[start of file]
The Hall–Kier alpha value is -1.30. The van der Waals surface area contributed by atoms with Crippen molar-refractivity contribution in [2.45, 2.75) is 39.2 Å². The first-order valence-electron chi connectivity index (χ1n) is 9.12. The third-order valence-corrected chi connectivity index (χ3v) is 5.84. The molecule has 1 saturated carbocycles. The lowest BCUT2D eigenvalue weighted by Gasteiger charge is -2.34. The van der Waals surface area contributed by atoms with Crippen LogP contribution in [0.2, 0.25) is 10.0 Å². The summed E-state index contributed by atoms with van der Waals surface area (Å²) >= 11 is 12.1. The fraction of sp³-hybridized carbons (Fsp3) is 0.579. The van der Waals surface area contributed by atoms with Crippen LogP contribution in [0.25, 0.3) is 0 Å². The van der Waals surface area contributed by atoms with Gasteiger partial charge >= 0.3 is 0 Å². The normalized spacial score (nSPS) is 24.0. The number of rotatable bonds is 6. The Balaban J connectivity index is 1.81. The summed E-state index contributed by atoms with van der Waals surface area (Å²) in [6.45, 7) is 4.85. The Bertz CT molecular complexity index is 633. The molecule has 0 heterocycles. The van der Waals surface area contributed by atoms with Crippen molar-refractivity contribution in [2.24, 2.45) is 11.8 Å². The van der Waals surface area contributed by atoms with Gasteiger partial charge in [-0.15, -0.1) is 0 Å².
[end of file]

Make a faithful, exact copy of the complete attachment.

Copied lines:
The Hall–Kier alpha value is -1.30. The van der Waals surface area contributed by atoms with Crippen molar-refractivity contribution in [2.45, 2.75) is 39.2 Å². The first-order valence-electron chi connectivity index (χ1n) is 9.12. The third-order valence-corrected chi connectivity index (χ3v) is 5.84. The molecule has 1 saturated carbocycles. The lowest BCUT2D eigenvalue weighted by Gasteiger charge is -2.34. The van der Waals surface area contributed by atoms with Crippen LogP contribution in [0.2, 0.25) is 10.0 Å². The summed E-state index contributed by atoms with van der Waals surface area (Å²) >= 11 is 12.1. The fraction of sp³-hybridized carbons (Fsp3) is 0.579. The van der Waals surface area contributed by atoms with Crippen LogP contribution in [0.25, 0.3) is 0 Å². The van der Waals surface area contributed by atoms with Gasteiger partial charge >= 0.3 is 0 Å². The normalized spacial score (nSPS) is 24.0. The number of rotatable bonds is 6. The Balaban J connectivity index is 1.81. The summed E-state index contributed by atoms with van der Waals surface area (Å²) in [6.45, 7) is 4.85. The Bertz CT molecular complexity index is 633. The molecule has 0 heterocycles. The van der Waals surface area contributed by atoms with Crippen molar-refractivity contribution in [2.24, 2.45) is 11.8 Å². The van der Waals surface area contributed by atoms with Gasteiger partial charge in [-0.15, -0.1) is 0 Å².